Yarn Fibers

 

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Yarn Fibers

Yarn Fibers List | Yarn Weights List |

Acrylic
A synthetic fiber made from acrylonitirile which comes from coal, air water petroleum and limestone.  It has a soft, wooly hand; wash-and wear performance; excellent resistance to sunlight and good stability to repeated laundering.
Alpaca
A type of Llama which has a very long hair which is considered a wool.  It resembles mohair.  Alpaca fiber is soft, silky and fairly lightweight. 
Andalusian Wool
A medium fine grade of merino wool from spain.
Astrakha
Wool obtained from karakul lambs.
Baby Merino Wool
Wool from the merino sheep which produces a short fiber of  high quality.
Botany Wools
All Australian wools of high quality.
Bourette Silk
A coarse silk yarn spun from the waste produced in the manufacturing of schappe silk and silk elongation. 
Camel Hair
A hair yielded by the Bactrian camel of Asia.
Cashmere
A fine, soft, downy wool undergroth produced by the cashmere goat.
Chenille
A pile yarn made by weaving pile yarn and cutting into strips.
Chubut Wool
A fine quality merino wool produced in southern Argentina. 
Flax
The fiber from which linen yarn is produced.
Fleece
Wool sheared from sheep or other animals that produce wool fiber.
Grease Wool
Wool from the live sheep with yolk and swint intact.
Ice Wool
A thick, soft-spun, two-ply worsted wool yarn used for handknitting.
Jute
A bast fiber from the round pod jute or long pod jute primarily grown in Pakistan.
Lambswool
Wool from a lamb. Extremely soft.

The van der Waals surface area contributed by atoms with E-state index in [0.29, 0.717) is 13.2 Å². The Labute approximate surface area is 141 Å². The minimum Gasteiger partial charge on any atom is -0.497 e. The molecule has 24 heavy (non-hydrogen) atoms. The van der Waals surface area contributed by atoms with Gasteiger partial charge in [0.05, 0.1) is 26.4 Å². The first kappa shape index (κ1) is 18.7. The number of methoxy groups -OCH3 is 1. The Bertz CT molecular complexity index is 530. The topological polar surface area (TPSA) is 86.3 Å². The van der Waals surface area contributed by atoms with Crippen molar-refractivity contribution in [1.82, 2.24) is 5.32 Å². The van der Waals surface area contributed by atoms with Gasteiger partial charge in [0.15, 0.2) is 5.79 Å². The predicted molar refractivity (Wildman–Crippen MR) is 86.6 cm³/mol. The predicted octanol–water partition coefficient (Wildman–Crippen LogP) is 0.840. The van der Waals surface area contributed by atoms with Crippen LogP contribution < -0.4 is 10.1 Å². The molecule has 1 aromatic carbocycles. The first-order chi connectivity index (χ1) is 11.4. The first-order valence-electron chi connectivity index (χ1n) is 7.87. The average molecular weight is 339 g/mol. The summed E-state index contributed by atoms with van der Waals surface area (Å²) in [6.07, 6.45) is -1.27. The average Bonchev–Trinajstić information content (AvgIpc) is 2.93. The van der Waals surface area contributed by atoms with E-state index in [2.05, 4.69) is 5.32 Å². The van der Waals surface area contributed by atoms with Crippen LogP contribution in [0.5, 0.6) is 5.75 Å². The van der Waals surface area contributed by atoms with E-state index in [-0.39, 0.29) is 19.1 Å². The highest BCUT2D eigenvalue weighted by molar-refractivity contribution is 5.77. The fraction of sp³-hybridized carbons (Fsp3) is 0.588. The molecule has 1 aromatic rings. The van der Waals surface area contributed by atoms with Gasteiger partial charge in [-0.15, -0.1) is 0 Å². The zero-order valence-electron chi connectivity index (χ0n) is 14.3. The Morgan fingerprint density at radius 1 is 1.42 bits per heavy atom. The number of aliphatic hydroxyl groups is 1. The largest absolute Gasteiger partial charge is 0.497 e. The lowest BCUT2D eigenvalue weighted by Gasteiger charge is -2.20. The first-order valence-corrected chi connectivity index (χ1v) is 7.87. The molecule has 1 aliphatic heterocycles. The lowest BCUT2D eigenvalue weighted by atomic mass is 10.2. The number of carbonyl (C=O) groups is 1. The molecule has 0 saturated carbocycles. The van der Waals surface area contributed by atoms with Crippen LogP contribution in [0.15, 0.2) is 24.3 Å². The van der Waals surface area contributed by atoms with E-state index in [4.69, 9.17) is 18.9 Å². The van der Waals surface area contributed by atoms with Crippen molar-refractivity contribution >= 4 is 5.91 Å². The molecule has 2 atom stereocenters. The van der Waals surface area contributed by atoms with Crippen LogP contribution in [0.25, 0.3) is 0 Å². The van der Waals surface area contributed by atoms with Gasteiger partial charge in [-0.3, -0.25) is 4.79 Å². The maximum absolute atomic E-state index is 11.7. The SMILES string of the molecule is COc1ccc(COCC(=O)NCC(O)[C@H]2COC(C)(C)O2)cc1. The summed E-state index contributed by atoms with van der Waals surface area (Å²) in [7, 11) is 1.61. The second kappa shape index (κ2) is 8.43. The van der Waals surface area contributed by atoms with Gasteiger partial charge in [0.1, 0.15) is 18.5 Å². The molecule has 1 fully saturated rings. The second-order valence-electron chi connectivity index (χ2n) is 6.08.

Linen
A man made fiber made from flax.
Lurex
A Metallic Yarn by Lurex Co. incorporating transparent nylon, polyester and chemical laminates.
Merino Wool
Wool from the merino sheep which produces a short fiber of  high quality.
Metallic
Metallic
Microfibre
Microfiber is the terminology used to describe ultra-fine manufactured fibers and the name given to the technology of developing these fibers. Fibers made using microfiber technology, produce fibers which weigh less than 0.1 denier. The fabrics made from these extra-fine fibers provide a superior hand, a gentle drape and incredible softness. Comparatively, microfibers are two times finer than silk, three times finer than cotton, eight times finer than wool, and one hundred times finer than a human hair. Currently, there are four types of synthetic microfibers being produced. These include acrylic, nylon, polyester and rayon
Mohair
The Long, white, lustrous hair of the angora goat.
Mulberry Silk
Silk produced by worms which feed on leaves of mulberry trees.
Nylon
A synthetic fiber that is very stong, resistant to wringles and abrasion.
Pima Cotton
A variety of American-Egyptian cotton, grown mainly in the southwest United States.
Polyamide
A polyamide is a polymer containing monomers joined by peptide bonds. They can occur both naturally, examples being proteins, such as wool and silk, and can be made artificially, examples being Nylon, Kevlar and sodium poly(aspartate).
Polyester
The most widely used and versatile of the man-made/synthetic fibers.
Polypropelene
A paraffin-based syntetic fiber.  Also known as olefin.
Pulled Wool
Wool taken from dead animals by means of chemicals.
Rabbit Hair
A soft hair from a rabbit.
Ramie
A strong, lustrous, natural fiber from the ramie plant grown in Asia.
Rayon
Made from cellulose and is weak when wet.  Weakened by exposure to sunlight.
Saxony
A fine, elastic wool with a short, strong staple obtained from German merino sheep.
Scoured Wool
Wool washed clean by mechanized and chemical methods.
Shetland Wool
A fiber produced by the Shetland sheep. 
Silk
The product of the silk worm.
Soybean
Soy Bean Plant Fiber
Superwash Wool
A wool that has been treated in such a way that it is machine washable.
Toussah
Silk fiber from wilk, uncultivated silkworms.
Virgin Wool
Virgin wool is classified by the Federal Trade Commision standards indicating fibers which have never been made into fabric before.  The term is primarily used to differentiate between those fibers that have been reprocessed, reclaimed and reused.
Viscose Rayon
Rayon produced via the viscose method.
Waste Silk
Short silk filaments that cannot be reeled from the cocoon.
recycled
Wild Silk
The term wild silk is a commercial term since the worms, which were beeding originally in a wild environment.
Wool
Wool (unspecified) - general purpose.